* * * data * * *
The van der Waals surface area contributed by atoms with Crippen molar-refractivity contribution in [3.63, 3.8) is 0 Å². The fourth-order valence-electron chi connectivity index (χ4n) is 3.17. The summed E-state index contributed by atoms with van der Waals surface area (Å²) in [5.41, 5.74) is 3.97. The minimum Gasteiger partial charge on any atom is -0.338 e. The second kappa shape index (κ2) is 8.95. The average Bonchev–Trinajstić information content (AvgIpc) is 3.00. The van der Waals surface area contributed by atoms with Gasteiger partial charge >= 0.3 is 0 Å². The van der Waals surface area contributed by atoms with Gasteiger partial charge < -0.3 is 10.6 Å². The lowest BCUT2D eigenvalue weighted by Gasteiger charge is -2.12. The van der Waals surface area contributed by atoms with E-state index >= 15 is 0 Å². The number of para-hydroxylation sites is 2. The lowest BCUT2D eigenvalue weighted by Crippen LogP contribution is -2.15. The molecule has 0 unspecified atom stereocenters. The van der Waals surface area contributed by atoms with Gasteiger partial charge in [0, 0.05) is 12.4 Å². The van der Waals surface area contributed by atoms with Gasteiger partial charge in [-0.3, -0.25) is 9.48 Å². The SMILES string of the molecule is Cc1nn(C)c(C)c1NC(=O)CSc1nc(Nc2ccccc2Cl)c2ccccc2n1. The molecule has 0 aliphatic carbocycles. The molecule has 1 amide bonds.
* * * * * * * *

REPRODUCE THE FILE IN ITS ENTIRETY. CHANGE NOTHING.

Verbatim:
The van der Waals surface area contributed by atoms with Crippen molar-refractivity contribution in [3.63, 3.8) is 0 Å². The fourth-order valence-electron chi connectivity index (χ4n) is 3.17. The summed E-state index contributed by atoms with van der Waals surface area (Å²) in [5.41, 5.74) is 3.97. The minimum Gasteiger partial charge on any atom is -0.338 e. The second kappa shape index (κ2) is 8.95. The average Bonchev–Trinajstić information content (AvgIpc) is 3.00. The van der Waals surface area contributed by atoms with Gasteiger partial charge >= 0.3 is 0 Å². The van der Waals surface area contributed by atoms with Gasteiger partial charge < -0.3 is 10.6 Å². The lowest BCUT2D eigenvalue weighted by Gasteiger charge is -2.12. The van der Waals surface area contributed by atoms with E-state index >= 15 is 0 Å². The number of para-hydroxylation sites is 2. The lowest BCUT2D eigenvalue weighted by Crippen LogP contribution is -2.15. The molecule has 0 unspecified atom stereocenters. The van der Waals surface area contributed by atoms with Gasteiger partial charge in [0, 0.05) is 12.4 Å². The van der Waals surface area contributed by atoms with Gasteiger partial charge in [-0.3, -0.25) is 9.48 Å². The SMILES string of the molecule is Cc1nn(C)c(C)c1NC(=O)CSc1nc(Nc2ccccc2Cl)c2ccccc2n1. The molecule has 0 aliphatic carbocycles. The molecule has 1 amide bonds.